This year will mark the 40th anniversary the Olympics’ darkest day, and one of the darkest in the history of the struggle against terrorism: the massacre of Israeli athletes at the hands of Palestinian terrorists in Munich in 1972. But, true to form, the International Olympic Committe “flatly rejected a minute of silence at today’s opening ceremony in London to mark” the event.
According to Ankie Spitzer, the widow of Israeli fencing coach Andre Spitzer, who was murdered by the Palestinian Black September group in 1972, IOC president Jacques Rogge capitulated to the 46-member bloc of Arab and Muslim countries because of the threat of Arab countries to boycott participation in the Games.
Spitzer, who jumpstarted an international campaign to garner a minute of silence at the London games, reported that Rogge told her that “his hands were tied” by the influence of the 46-member group.
Her rejoinder to Rogge: “No, my husband’s hands were tied, not yours.”
Whatever the reason for his refusal to honor the dead this year, Rogge’s decision is consistent with the IOC’s previous attitude. The group was criticized 40 years ago for its tepid response, including its refusal to cancel the remainder of the games (a decision which, by the way, the Israeli government supported at the time):
In the wake of the hostage-taking, competition was suspended for the first time in modern Olympic history. On 6 September, a memorial service attended by 80,000 spectators and 3,000 athletes was held in the Olympic Stadium. IOC President Avery Brundage made little reference to the murdered athletes during a speech praising the strength of the Olympic movement and equating the attack on the Israeli sportsmen with the recent arguments about encroaching professionalism and disallowing Rhodesia’s participation in the Games, which outraged many listeners…
Many of the 80,000 people who filled the Olympic Stadium for West Germany’s football match with Hungary carried noisemakers and waved flags, but when several spectators unfurled a banner reading “17 dead, already forgotten?” security officers removed the sign and expelled those responsible from the grounds. During the memorial service, the Olympic Flag was flown at half-staff, along with the flags of most of the other competing nations at the request of Willy Brandt. Ten Arab nations objected to their flags being lowered to honor murdered Israelis; their flags were restored to the tops of their flagpoles almost immediately…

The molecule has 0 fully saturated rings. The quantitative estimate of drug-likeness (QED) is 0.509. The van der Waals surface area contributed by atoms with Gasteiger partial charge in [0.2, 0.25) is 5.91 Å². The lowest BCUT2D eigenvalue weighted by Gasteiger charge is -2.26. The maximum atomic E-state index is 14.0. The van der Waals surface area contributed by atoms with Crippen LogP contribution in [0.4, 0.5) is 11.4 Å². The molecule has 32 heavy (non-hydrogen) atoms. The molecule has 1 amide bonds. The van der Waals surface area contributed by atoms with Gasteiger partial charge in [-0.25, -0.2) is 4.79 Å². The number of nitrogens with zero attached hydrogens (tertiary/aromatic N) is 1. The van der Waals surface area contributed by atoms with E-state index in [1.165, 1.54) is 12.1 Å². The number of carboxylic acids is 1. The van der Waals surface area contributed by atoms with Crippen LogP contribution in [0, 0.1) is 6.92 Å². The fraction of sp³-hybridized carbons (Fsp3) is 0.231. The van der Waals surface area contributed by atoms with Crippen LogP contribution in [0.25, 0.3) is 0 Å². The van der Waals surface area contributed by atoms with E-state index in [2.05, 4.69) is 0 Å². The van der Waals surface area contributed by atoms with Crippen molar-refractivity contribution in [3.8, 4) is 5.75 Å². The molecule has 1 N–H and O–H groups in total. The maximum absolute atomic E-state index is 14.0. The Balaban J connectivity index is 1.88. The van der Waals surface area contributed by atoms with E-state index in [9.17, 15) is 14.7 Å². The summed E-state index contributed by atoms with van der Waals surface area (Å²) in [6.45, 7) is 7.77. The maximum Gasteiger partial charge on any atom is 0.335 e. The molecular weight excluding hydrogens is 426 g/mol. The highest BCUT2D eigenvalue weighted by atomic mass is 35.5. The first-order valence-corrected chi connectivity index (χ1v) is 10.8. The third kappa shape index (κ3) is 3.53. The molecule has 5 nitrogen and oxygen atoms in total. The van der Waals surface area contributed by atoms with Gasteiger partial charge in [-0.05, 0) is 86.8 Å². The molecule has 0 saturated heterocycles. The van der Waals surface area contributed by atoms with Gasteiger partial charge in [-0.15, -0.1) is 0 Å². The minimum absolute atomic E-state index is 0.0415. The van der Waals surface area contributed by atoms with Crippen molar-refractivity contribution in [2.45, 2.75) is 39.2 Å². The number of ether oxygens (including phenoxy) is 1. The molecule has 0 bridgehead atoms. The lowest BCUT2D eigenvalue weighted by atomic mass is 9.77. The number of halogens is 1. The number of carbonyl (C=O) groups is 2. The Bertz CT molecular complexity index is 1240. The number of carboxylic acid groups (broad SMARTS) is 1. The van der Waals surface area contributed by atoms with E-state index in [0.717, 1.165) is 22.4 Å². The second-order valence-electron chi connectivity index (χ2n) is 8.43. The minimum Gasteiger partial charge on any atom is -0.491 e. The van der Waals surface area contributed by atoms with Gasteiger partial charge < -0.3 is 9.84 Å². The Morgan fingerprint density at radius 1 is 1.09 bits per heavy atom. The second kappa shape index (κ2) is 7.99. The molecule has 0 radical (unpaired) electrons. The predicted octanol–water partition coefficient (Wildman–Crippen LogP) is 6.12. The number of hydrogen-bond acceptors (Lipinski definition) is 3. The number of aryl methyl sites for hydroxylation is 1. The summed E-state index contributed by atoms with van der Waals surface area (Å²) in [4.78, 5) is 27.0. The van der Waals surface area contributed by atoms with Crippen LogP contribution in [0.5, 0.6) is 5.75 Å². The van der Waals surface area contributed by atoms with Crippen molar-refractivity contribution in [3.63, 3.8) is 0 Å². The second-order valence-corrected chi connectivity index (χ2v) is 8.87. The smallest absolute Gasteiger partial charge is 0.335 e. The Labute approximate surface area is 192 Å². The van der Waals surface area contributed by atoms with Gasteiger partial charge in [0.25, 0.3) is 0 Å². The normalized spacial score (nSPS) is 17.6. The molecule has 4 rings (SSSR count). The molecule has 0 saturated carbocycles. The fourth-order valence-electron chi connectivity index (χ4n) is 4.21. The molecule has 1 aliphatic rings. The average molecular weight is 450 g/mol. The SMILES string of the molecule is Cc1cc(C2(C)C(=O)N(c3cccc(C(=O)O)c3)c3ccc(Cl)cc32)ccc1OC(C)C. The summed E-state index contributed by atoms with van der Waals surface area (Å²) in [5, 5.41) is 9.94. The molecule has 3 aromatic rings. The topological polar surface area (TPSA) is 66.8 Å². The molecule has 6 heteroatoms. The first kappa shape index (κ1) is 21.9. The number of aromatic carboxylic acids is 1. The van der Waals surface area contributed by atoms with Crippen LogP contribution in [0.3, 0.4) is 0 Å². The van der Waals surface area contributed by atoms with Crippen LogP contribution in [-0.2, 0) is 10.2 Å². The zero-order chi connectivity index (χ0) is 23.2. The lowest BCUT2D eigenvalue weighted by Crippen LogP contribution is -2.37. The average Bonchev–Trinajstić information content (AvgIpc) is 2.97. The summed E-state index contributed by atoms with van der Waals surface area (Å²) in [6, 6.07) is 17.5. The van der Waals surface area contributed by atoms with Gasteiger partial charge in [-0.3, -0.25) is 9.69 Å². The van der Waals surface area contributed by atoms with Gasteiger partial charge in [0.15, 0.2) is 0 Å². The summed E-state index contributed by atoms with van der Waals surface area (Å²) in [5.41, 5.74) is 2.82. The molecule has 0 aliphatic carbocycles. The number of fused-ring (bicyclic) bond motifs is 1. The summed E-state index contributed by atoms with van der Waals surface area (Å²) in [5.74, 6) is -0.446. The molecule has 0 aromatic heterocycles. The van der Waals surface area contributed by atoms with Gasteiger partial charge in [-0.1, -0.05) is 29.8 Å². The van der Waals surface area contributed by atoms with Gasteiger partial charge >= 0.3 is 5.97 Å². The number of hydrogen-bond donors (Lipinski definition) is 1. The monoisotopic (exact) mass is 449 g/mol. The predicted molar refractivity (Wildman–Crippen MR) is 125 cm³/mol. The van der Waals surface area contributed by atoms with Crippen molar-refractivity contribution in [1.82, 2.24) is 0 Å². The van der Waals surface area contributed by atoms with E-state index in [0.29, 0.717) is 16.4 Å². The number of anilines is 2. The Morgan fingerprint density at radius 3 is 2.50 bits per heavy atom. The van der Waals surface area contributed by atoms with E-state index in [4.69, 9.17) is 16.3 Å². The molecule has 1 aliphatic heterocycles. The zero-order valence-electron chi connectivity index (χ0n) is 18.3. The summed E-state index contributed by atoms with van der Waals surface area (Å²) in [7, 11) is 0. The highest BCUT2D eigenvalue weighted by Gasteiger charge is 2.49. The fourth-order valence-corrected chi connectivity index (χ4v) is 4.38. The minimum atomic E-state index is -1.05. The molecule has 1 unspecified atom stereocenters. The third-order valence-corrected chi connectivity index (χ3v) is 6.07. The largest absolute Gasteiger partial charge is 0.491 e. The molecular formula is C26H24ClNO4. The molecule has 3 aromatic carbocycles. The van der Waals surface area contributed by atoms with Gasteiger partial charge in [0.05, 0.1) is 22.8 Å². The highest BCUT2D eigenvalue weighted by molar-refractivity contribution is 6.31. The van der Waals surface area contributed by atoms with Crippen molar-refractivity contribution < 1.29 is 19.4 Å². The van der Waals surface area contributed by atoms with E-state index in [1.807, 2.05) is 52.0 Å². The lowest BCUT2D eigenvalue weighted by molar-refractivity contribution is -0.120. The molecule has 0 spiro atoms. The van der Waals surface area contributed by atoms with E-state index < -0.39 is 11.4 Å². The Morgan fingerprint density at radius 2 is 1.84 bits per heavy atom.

The families of some victims have asked the IOC to establish a permanent memorial to the athletes. The IOC has declined, saying that to introduce a specific reference to the victims could “alienate other members of the Olympic community,” according to the BBC. Alex Gilady, an Israeli IOC official, told the BBC: “We must consider what this could do to other members of the delegations that are hostile to Israel.”
But all of that is secondary to the 1972 event itself. If you’re not familiar with it, a simple way to learn the main facts is to watch the powerful award-winning documentary “One Day in September.” Those of you who were around in 1972 can relive the horror, including some facts you’ve probably forgotten; those who were not can familiarize themselves with a day that put Palestinian terrorism on the Olympic map.
And not just the Olympic map, either; despite initial outrage, the world seemed to sympathize with the terrorists much more than the victims:
…Munich was one of the most successful attacks in terrorist history. As Bruce Hoffman, a leading authority on terrorism points out, “The premier example of terrorism’s power to rocket a cause from obscurity to renown…was without doubt the murder of eleven Israeli athletes seized by Palestinian terrorists at the 1972 Munich Olympic Games…
Most of the world had forgotten the Palestinians existed before the attack at Munich. Within two years of the massacre…Yassar Arafat was being feted by world leaders and invited to address the General Assembly of the United Nations…
“One Day in September” is available at YouTube in its entirety. It is a very disturbing film. Its subject matter is, of course, a vile and audacious act of murderous terrorism by a group that’s since become the darling of the Western world. But it’s also difficult and immensely frustrating to relive the incident step by step as an observer; one wants to reach out and change history. The film also (in my opinion) is too graphic in some of its photos of the victims; we don’t need those to understand the heinousness of the perpetrators’ acts. But I recommend that you watch it. You will be outraged all over again, not only at the perpetrators themselves, but at the mind-bogglingly inept bungling of the German authorities—and then at how history and public opinion has played out.